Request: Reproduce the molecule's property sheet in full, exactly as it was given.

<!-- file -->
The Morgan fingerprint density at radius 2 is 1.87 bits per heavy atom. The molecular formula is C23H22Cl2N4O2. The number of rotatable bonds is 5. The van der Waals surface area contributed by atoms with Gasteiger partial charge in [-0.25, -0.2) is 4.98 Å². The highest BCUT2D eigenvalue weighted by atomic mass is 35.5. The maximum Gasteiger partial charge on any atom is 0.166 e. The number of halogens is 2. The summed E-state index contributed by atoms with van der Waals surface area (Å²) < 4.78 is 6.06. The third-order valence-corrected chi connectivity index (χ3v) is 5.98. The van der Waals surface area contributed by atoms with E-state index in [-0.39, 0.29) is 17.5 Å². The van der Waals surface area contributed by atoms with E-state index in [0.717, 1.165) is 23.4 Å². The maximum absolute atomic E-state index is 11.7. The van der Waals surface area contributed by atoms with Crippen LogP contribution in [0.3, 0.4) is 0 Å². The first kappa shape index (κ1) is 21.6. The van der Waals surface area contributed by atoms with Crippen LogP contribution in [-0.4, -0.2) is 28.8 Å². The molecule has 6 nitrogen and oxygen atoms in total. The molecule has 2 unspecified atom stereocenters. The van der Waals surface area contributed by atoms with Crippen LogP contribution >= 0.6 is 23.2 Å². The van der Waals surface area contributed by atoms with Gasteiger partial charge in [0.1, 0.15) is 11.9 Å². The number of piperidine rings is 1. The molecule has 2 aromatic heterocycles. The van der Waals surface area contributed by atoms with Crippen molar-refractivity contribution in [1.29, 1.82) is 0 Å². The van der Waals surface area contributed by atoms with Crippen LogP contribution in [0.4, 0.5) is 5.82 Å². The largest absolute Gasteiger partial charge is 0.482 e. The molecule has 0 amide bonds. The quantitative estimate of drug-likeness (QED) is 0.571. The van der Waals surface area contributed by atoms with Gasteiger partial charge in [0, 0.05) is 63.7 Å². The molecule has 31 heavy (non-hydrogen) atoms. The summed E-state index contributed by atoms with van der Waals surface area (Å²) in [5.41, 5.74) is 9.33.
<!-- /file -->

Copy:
The Morgan fingerprint density at radius 2 is 1.87 bits per heavy atom. The molecular formula is C23H22Cl2N4O2. The number of rotatable bonds is 5. The van der Waals surface area contributed by atoms with Gasteiger partial charge in [-0.25, -0.2) is 4.98 Å². The highest BCUT2D eigenvalue weighted by atomic mass is 35.5. The maximum Gasteiger partial charge on any atom is 0.166 e. The number of halogens is 2. The summed E-state index contributed by atoms with van der Waals surface area (Å²) < 4.78 is 6.06. The third-order valence-corrected chi connectivity index (χ3v) is 5.98. The van der Waals surface area contributed by atoms with E-state index in [-0.39, 0.29) is 17.5 Å². The van der Waals surface area contributed by atoms with E-state index in [0.717, 1.165) is 23.4 Å². The maximum absolute atomic E-state index is 11.7. The van der Waals surface area contributed by atoms with Crippen LogP contribution in [0.3, 0.4) is 0 Å². The first kappa shape index (κ1) is 21.6. The van der Waals surface area contributed by atoms with Crippen LogP contribution in [-0.4, -0.2) is 28.8 Å². The molecule has 6 nitrogen and oxygen atoms in total. The molecule has 2 unspecified atom stereocenters. The van der Waals surface area contributed by atoms with Crippen LogP contribution >= 0.6 is 23.2 Å². The van der Waals surface area contributed by atoms with Gasteiger partial charge in [0.1, 0.15) is 11.9 Å². The number of piperidine rings is 1. The molecule has 2 aromatic heterocycles. The van der Waals surface area contributed by atoms with Crippen molar-refractivity contribution in [1.29, 1.82) is 0 Å². The van der Waals surface area contributed by atoms with Crippen LogP contribution in [0.4, 0.5) is 5.82 Å². The largest absolute Gasteiger partial charge is 0.482 e. The molecule has 0 amide bonds. The quantitative estimate of drug-likeness (QED) is 0.571. The van der Waals surface area contributed by atoms with Gasteiger partial charge in [0, 0.05) is 63.7 Å². The molecule has 31 heavy (non-hydrogen) atoms. The summed E-state index contributed by atoms with van der Waals surface area (Å²) in [5.41, 5.74) is 9.33.